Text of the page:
Researchers often work with a narrow range of compounds when making organic electronics, such as solar panels, light emitting diodes and transistors. Professor Tim Bender and Ph.D. Candidate Graham Morse of U of T's Department of Chemical Engineering and Applied Chemistry have uncovered compounds that exhibit unique and novel electro-chemical properties.
Physicists from the Georgia Institute of Technology have developed a theory that describes, in a unified manner, the coexistence of liquid and pinned solid phases of electrons in two dimensions under the influence of a magnetic field.
Insects can run up walls, hang from ceilings, and perform other amazing feats that have for centuries fascinated human observers. Now scientists from the Zoological Institute at the University of Kiel, in Germany, who have been studying these able acrobats, have borrowed some of the insects' tricks to make a dry tape that can be repeatedly peeled off without losing its adhesive properties.
Two well-respected guest scientists from India and USA are spending a research period in Saarbruecken. During their research stay at INM - Leibniz Institute for New Materials, Animangsu Ghatak and Anand Jagota are investigating various aspects of bioinspired materials and structures.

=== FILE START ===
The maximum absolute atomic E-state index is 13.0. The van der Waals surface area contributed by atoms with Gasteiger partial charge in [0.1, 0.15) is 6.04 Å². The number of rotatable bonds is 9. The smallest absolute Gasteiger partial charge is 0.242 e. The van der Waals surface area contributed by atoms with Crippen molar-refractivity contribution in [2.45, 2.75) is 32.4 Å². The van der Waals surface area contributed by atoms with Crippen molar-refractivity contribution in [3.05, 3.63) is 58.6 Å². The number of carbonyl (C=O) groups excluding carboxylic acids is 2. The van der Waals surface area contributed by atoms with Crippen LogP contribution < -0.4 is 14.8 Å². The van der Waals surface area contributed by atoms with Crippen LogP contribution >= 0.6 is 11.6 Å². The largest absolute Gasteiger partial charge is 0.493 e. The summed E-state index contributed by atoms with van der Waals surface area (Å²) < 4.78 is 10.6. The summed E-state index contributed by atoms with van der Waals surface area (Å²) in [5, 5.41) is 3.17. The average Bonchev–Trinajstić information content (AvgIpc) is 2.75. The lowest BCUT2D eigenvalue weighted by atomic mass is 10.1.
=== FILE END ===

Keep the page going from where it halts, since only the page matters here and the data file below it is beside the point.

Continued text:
Researchers have developed a facile method for the construction of liquid-phase eutectic gallium-indium (EGaIn) alloy nanoparticles. Particle formation is directed by molecular self-assembly and assisted by sonication.
The Institute of Bioengineering and Nanotechnology (IBN), is pleased to announce that its disease diagnostics technology, the MicroKit, has won the Silver Award at the Asian Innovation Awards 2011 organized by The Wall Street Journal Asia.
A team of scientists working at Argonne National Laboratory's Center for Nanoscale Materials has successfully carved ultrananocrystalline diamond thin films into nanowires, boosting the material's functionality and providing potential improvements to the fabrication of biosensors.
As the director of Arizona State University's (ASU) LeRoy Eyring Center for Solid State Science, Thomas Sharp now leads the facility that played an integral role in his graduate education and his continuing research as an ASU professor.
Researchers in Korea have developed fully functional flexible non-volatile resistive random access memory (RRAM) where a memory cell can be randomly accessed, written, and erased on a plastic substrate.